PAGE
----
Not really the point of the study. I’m just sayin’…
The study involved 39 kids and researchers in Belfast set up a game that was difficult enough to make cheating seem like the only way to win it. They also set the kids up with the possibility that an invisible princess named Alice might be in the room while they played.
While secretly being videoed, each child played the game either with an adult present, with no one present, or with no one except “Princess Alice” present.
Beforehand, they were all asked if they believed Princess Alice really existed. Of the 11 children who did, only 1 cheated in her “presence”. Five of the seven disbelievers cheated, but not before they’d manually “checked” the Princess didn’t exist by running their hand over the chair to feel if she was there.
“This is an interesting example of an audience effect and the drive to preserve our reputation,” says Chris Frith of University College London, who was not involved in the study. “It’s certainly consistent with the idea that belief in an invisible watcher will increase social-norm conformity.”
Next, the researchers hope to delve deeper by finding out why children behaved well when being watched by Alice: whether it was from fear she would punish them directly, or that she would tell the experimenter.
I wonder if it occurred to the researchers to do another round of this with kids told that the invisible watcher is something other than nobility. Maybe the presumed importance of the invisible person was in play here, too. Would it make a difference if they’d been told it was an invisible janitor or even another kid who might be watching?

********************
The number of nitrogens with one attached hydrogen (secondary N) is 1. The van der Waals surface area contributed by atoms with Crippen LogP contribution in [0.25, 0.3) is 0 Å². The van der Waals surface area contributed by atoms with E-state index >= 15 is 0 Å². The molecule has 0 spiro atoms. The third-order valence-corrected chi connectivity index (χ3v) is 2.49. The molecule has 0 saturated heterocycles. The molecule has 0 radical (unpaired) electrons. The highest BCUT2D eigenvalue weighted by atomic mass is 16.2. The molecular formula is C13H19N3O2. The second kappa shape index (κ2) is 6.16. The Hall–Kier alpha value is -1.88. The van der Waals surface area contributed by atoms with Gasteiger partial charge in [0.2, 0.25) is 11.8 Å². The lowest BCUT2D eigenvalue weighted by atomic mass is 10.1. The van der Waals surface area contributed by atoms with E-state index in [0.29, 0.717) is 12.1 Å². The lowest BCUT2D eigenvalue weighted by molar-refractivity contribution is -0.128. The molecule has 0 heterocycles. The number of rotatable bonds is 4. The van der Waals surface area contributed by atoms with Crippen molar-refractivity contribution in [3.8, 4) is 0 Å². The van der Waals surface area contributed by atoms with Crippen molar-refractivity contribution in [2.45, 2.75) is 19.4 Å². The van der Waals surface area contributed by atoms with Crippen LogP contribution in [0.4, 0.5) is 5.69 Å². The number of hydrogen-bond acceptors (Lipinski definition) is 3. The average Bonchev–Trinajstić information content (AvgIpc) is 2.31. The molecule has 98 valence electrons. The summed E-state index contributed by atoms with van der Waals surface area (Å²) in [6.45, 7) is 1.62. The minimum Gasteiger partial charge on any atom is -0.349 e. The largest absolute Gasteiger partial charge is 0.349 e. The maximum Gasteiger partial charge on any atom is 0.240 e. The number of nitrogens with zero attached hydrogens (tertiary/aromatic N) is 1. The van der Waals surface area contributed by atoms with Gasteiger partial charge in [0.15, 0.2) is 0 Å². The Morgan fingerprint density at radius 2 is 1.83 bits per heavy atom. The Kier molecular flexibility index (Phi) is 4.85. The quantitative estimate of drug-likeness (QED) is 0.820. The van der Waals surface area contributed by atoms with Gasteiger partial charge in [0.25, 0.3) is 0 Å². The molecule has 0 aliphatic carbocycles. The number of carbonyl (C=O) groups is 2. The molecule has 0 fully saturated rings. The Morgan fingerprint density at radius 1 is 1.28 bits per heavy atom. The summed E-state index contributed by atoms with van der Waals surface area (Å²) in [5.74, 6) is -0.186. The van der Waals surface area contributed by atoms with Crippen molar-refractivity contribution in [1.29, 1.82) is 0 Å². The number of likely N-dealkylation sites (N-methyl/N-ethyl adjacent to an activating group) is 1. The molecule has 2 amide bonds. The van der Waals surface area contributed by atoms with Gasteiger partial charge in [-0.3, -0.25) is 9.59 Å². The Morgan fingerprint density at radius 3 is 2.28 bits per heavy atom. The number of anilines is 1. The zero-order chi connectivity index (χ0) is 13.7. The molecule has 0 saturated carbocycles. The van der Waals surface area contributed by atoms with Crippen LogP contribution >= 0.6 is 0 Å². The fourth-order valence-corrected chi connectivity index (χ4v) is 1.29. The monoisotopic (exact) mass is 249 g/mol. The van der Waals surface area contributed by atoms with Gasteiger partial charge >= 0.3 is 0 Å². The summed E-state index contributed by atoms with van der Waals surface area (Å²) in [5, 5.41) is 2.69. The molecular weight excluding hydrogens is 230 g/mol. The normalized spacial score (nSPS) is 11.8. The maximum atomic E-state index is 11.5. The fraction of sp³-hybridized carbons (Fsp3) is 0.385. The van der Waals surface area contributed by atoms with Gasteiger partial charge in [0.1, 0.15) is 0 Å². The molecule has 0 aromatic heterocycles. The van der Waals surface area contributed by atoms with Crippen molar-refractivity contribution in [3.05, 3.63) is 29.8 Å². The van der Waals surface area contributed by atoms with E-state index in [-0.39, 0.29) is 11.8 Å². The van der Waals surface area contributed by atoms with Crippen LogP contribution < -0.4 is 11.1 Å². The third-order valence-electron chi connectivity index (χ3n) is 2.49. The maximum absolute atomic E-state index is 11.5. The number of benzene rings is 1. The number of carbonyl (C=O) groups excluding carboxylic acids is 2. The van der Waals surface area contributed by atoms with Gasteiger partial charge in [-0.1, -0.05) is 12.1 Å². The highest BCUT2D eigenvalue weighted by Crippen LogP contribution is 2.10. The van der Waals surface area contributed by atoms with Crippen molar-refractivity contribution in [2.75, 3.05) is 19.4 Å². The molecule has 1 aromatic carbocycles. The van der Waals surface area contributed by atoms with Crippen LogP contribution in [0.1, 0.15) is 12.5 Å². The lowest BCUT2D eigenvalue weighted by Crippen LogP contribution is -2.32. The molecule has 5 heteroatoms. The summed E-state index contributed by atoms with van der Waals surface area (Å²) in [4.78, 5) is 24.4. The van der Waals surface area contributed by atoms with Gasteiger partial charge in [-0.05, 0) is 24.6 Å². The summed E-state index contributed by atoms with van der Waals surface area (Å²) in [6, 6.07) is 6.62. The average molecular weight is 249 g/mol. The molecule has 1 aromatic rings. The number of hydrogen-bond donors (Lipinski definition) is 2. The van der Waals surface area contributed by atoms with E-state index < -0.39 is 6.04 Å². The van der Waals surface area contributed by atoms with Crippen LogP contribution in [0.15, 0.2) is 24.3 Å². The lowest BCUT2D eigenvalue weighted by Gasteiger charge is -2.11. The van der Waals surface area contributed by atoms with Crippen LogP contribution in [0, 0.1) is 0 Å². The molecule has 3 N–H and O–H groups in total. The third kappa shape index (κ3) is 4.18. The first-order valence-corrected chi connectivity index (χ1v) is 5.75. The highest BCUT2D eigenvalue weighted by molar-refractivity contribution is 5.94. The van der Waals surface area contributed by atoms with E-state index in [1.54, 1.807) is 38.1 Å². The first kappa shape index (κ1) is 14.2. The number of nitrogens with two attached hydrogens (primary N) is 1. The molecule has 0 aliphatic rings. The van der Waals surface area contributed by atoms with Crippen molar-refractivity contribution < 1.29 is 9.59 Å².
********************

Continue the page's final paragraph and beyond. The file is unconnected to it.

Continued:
It’s certainly interesting in terms of how people in general might decide the best course of action. I’m amused by how many kids checked the chair to see if they could literally “feel” a presence rather than taking a researcher’s word for it (or their own sense about the impossibility of invisible people). I wonder if any of them considered the possibility that she was still in the room but standing.
How many of us need the feeling of being externally monitored in order to “encourage” us to make moral decisions and play fair ? How many choices wind up being made with the intent to save face rather than because the decision itself is the “right” one?
I believe I heard it from Richard Wiseman, that if you put a picture of eyes above a honour system snack bar or cash box, stealing will decrease. Of course no one believes the eyes are real.
And if it’s flowers or some other kind of image, it’s not as effective.
Awesome you found the study.